ACM Fellow Profile
James Jay (Jim) Horning, (professional) (home)
Jim Horning photo

Please elaborate on the work leading up to your achieving the distinction of ACM Fellow:
I wrote my first computer program in 1959, and joined ACM in 1965. After getting my Ph.D. in CS at Stanford in 1969, I spent 8 years at the University of Toronto as a founding member of the Computer Systems Research Group (now Institute). I spent nearly 20 years at two of the great computing research centers: Xerox PARC CSL and DEC/SRC. I am now Director of the Strategic Technologies and Architectural Research Laboratory (STAR Lab, at InterTrust Technologies Corporation.

I am probably best known for my work in programming methodology and formal methods, which culminated in joint work with John Guttag and others on the Larch family of formal specification languages, and a methodology for their use.

I have also done considerable work in the area of language design, and was a principal in the design of four systems programming languages: Cedar/Mesa, at PARC; Euclid, sponsored by ARPA; the Project SUE System Language at Toronto; and XPL at Stanford. I consulted on the design of other languages, including Ada, Modula-3, and Modula-2+.

I helped to develop a number of parsing and compiler-generation tools, including the first practical implementation of an LALR(1) parser. I was a principal in the design of a fault-tolerant programming mechanism, the "recovery block," and an efficient implementation, the "recursive cache."

I have also been active in the ACM for many years, as a member, referee, CACM department editor, program committee editor and chairman, ad hoc committee member, and currently as a member of both CCPP (the Committee on Computers and Public Policy) and of USACM-EC (the executive committee of the US public policy committee).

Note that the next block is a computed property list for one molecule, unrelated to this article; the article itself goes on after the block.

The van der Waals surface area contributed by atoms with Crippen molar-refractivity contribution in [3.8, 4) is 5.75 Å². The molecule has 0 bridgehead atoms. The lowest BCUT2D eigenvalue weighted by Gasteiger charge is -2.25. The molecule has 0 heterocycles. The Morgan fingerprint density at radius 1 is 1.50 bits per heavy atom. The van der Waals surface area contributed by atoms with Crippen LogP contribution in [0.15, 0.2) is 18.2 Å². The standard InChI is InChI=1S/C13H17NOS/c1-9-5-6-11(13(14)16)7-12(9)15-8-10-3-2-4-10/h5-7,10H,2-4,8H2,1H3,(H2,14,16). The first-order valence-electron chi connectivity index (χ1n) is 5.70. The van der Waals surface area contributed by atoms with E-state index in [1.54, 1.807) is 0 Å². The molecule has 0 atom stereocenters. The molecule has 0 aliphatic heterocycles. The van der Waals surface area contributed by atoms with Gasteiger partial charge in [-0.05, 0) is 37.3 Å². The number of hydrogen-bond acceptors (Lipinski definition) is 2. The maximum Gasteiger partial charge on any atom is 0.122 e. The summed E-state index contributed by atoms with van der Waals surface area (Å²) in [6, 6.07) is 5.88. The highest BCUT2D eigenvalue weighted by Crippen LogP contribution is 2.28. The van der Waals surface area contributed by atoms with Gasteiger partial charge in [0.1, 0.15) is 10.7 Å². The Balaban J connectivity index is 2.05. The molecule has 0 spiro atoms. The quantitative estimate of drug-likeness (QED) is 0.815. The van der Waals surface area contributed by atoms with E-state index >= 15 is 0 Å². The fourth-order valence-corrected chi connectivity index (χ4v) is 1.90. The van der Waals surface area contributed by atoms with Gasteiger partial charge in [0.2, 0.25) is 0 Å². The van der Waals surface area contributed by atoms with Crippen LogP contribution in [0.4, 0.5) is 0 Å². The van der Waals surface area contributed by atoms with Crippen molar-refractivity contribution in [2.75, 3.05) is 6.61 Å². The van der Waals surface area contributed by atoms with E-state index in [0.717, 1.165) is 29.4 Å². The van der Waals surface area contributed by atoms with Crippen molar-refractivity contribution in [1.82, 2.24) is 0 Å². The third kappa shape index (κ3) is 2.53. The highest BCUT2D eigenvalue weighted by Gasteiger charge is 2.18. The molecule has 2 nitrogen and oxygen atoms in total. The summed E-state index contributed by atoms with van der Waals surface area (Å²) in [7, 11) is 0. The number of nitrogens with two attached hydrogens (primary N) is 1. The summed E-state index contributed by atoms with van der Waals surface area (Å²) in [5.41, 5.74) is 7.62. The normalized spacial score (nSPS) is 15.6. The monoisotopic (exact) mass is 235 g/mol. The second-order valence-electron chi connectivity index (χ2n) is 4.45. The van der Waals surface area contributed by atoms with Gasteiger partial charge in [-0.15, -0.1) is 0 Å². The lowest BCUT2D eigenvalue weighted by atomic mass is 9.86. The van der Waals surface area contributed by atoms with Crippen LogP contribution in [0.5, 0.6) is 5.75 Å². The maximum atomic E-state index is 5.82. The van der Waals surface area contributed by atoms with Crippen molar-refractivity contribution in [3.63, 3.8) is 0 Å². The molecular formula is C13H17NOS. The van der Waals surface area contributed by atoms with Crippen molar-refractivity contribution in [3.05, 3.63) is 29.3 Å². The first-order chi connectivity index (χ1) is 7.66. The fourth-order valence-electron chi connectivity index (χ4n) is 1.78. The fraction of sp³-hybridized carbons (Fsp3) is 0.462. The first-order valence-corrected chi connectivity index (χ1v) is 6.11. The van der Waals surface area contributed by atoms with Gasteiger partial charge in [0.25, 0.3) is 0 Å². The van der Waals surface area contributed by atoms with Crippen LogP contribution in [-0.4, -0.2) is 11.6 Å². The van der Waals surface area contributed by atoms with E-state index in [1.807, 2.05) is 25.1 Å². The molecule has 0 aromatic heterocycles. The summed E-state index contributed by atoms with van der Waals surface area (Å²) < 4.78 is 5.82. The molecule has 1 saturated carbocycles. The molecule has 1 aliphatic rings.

What is the best reference to your work (book or paper, full citation)?

Larch: Languages and Tools for Formal Specification
John V. Guttag and James J. Horning, et al.
Springer-Verlag, 1993, ISBN 0-387-94006-5

A Compiler Generator
William M. McKeeman, James J. Horning, and David B. Wortman
Prentice-Hall, 1970, ISBN 13-155077-2

What are your current research interests?
Languages for electronic contracts; software tamper-resistance.

What are your current outside interests?
Home video, West Highland White Terriers, fuchsia photography, science fiction.

What was the greatest influence on you?
I was hooked from the start by computers: The potential of absolute control, and the excruciating difficulty achieving what you intend when you are obeyed unquestioningly.

I have been privileged to work with numerous wise men, notably Bill McKeeman, Brian Randell, Tom Hull, Bob Taylor, and John Guttag.

What was your greatest influence?
I advised a wonderful group of graduate students at Toronto (John Guttag, John Gannon, Jim Donahue, Larry Weissman, Michael Wharton for the Ph.D., plus 8 for the M.Sc.), who in turn have advised an ever-growing tree of students.

Who do you think has made the greatest impact on software engineering?